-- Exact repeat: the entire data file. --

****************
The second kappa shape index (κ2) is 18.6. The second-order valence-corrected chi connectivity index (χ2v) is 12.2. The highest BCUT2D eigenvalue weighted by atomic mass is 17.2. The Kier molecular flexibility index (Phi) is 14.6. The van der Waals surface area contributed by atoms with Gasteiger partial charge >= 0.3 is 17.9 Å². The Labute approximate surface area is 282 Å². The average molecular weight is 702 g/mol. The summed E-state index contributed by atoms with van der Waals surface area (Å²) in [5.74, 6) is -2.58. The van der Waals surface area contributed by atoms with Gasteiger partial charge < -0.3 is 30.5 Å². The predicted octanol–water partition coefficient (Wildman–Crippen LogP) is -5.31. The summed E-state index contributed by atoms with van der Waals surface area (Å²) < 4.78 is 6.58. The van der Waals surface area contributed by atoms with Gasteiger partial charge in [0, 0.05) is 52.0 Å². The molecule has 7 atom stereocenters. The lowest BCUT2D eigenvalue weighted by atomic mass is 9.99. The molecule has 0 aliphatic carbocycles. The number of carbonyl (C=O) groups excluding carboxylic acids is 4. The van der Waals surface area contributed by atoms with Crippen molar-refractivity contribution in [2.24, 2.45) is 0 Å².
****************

The second kappa shape index (κ2) is 18.6. The second-order valence-corrected chi connectivity index (χ2v) is 12.2. The highest BCUT2D eigenvalue weighted by atomic mass is 17.2. The Kier molecular flexibility index (Phi) is 14.6. The van der Waals surface area contributed by atoms with Gasteiger partial charge >= 0.3 is 17.9 Å². The Labute approximate surface area is 282 Å². The average molecular weight is 702 g/mol. The summed E-state index contributed by atoms with van der Waals surface area (Å²) in [5.74, 6) is -2.58. The van der Waals surface area contributed by atoms with Gasteiger partial charge < -0.3 is 30.5 Å². The predicted octanol–water partition coefficient (Wildman–Crippen LogP) is -5.31. The summed E-state index contributed by atoms with van der Waals surface area (Å²) < 4.78 is 6.58. The van der Waals surface area contributed by atoms with Gasteiger partial charge in [0, 0.05) is 52.0 Å². The molecule has 7 atom stereocenters. The lowest BCUT2D eigenvalue weighted by atomic mass is 9.99. The molecule has 0 aliphatic carbocycles. The number of carbonyl (C=O) groups excluding carboxylic acids is 4. The van der Waals surface area contributed by atoms with Crippen molar-refractivity contribution in [2.24, 2.45) is 0 Å².